Although several research strategies have been developed in the last decades, the current therapeutic options for the treatment of Alzheimer’s disease are limited to three acetylcholinesterase inhibitors: galantamine, donepezil and rivastigmine. However, they have only offered a modest improvement in memory and cognitive function. Moreover, these drugs show side effects, and relatively low bioavailability among other problems. These features limit their use in medicine and they lead to a great demand for discovering new acetylcholinesterase inhibitors. In addition to its important role in cholinergic neurotransmission, acetylcholinesterase also participates in other functions related to neuronal development, differentiation, adhesion and amyloid-β processing. Acetylcholinesterase accelerates amyloid-β aggregation and this effect is sensitive to peripheral anionic site blockers. Both features have lead to the development of dual inhibitors of both catalytic active and peripheral anionic sites. These compounds are promising disease-modifying Alzheimer’s disease drug candidates. On the other hand, due to the pathological complexity of Alzheimer’s disease, multifunctional molecules with two or more complementary biological activities may represent an important advance for the treatment of this disease. All these features are described in detail in the present chapter.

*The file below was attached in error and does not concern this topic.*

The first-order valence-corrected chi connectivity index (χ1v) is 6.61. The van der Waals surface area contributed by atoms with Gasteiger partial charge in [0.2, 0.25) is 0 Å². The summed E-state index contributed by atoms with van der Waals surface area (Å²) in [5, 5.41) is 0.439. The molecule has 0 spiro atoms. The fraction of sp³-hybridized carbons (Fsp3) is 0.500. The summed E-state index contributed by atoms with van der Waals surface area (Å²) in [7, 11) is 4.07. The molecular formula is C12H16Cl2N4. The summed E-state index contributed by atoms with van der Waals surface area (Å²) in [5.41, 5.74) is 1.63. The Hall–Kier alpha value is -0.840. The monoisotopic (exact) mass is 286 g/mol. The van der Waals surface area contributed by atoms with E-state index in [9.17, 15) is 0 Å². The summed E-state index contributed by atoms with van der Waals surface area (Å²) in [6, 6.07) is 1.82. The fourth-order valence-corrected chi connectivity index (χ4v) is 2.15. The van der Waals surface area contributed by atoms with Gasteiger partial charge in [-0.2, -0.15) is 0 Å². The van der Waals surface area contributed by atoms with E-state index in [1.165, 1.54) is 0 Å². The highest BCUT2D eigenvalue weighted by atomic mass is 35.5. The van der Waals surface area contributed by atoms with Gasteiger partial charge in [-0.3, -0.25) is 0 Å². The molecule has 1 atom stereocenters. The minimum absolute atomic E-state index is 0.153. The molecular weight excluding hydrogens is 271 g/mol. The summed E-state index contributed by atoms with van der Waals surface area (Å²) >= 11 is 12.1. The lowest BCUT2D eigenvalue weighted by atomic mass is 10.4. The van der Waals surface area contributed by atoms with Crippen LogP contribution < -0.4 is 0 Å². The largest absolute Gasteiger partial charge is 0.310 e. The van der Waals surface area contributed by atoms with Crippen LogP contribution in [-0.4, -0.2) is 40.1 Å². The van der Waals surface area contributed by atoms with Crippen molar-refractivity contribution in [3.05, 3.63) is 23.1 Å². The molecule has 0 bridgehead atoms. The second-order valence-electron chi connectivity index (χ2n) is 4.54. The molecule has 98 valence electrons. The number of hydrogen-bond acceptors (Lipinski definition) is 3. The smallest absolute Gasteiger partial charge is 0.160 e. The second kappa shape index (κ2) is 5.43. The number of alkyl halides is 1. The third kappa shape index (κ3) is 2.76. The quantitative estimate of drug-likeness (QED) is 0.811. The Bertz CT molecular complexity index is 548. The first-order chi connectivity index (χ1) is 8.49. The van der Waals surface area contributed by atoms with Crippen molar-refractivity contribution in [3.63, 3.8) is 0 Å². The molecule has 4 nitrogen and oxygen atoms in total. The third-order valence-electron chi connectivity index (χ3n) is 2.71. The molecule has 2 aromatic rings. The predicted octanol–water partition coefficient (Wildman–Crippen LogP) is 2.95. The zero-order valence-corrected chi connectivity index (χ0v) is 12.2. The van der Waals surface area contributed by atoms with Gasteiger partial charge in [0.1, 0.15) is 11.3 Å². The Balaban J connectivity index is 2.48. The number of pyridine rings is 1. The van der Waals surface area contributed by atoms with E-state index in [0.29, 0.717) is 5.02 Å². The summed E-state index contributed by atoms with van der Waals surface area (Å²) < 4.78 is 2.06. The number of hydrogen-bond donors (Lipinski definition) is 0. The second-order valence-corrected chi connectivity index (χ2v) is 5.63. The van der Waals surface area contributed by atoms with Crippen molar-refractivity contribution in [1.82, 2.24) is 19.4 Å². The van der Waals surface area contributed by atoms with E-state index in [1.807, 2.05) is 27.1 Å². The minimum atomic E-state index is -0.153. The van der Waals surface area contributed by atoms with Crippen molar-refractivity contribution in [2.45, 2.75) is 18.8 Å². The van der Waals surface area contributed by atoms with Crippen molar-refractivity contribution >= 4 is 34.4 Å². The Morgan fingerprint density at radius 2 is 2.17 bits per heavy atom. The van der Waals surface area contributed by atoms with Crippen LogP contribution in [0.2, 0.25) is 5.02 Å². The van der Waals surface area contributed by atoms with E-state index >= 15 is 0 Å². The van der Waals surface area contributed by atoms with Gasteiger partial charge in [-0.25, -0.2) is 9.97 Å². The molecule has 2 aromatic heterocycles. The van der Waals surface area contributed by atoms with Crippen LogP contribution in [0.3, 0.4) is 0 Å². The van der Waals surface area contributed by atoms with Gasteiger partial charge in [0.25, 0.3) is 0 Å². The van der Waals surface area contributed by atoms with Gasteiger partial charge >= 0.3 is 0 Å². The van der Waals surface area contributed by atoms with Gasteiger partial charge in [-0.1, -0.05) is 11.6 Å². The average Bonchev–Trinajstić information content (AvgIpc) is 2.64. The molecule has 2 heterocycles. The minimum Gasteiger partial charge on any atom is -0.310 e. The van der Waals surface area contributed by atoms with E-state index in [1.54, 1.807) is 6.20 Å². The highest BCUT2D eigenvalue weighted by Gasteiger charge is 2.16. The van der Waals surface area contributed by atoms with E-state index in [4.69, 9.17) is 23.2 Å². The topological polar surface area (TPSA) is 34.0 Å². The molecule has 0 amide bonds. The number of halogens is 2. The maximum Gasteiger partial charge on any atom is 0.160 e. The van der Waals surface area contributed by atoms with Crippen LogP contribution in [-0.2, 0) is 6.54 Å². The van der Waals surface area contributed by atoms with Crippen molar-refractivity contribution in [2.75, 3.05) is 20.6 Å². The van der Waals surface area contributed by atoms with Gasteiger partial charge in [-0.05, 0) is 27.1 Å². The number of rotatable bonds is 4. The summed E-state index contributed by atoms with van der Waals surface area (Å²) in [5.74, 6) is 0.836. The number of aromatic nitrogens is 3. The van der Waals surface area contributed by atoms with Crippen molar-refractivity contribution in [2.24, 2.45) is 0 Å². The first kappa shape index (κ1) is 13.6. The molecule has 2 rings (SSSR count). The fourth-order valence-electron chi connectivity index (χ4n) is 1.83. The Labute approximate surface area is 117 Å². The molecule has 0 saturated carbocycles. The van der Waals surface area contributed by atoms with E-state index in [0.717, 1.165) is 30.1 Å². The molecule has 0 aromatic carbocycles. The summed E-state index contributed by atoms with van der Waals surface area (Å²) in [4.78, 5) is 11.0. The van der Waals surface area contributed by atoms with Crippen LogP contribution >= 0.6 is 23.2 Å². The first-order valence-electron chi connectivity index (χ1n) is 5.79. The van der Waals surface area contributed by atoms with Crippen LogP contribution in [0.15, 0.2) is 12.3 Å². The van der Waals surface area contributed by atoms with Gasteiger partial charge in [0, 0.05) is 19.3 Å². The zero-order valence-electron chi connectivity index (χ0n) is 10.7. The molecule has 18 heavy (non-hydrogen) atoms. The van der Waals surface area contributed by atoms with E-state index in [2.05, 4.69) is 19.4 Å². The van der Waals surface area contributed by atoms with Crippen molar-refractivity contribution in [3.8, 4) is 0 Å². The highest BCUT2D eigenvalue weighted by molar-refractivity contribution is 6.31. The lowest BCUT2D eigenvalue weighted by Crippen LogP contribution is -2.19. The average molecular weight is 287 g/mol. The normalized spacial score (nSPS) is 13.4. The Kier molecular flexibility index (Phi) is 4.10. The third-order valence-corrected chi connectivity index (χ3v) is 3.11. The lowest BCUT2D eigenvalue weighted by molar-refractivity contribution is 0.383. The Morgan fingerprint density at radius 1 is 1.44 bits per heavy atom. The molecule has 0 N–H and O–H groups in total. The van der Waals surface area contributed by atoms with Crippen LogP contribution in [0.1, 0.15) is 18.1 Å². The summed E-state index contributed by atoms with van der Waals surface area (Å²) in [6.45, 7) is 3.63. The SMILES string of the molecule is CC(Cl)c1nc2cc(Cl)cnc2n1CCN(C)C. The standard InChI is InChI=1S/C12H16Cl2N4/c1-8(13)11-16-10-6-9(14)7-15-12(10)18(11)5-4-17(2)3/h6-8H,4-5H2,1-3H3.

Keywords: Alzheimer’s disease, donepezil, galantamine, huperzine, huprines, infractopicrin, inhibitors AChE, ladostigil, physostigmine derivatives, rivastigmine, tacrine, tacrine hybrid, tacripyrines and donepezil hybrids, TAK-147.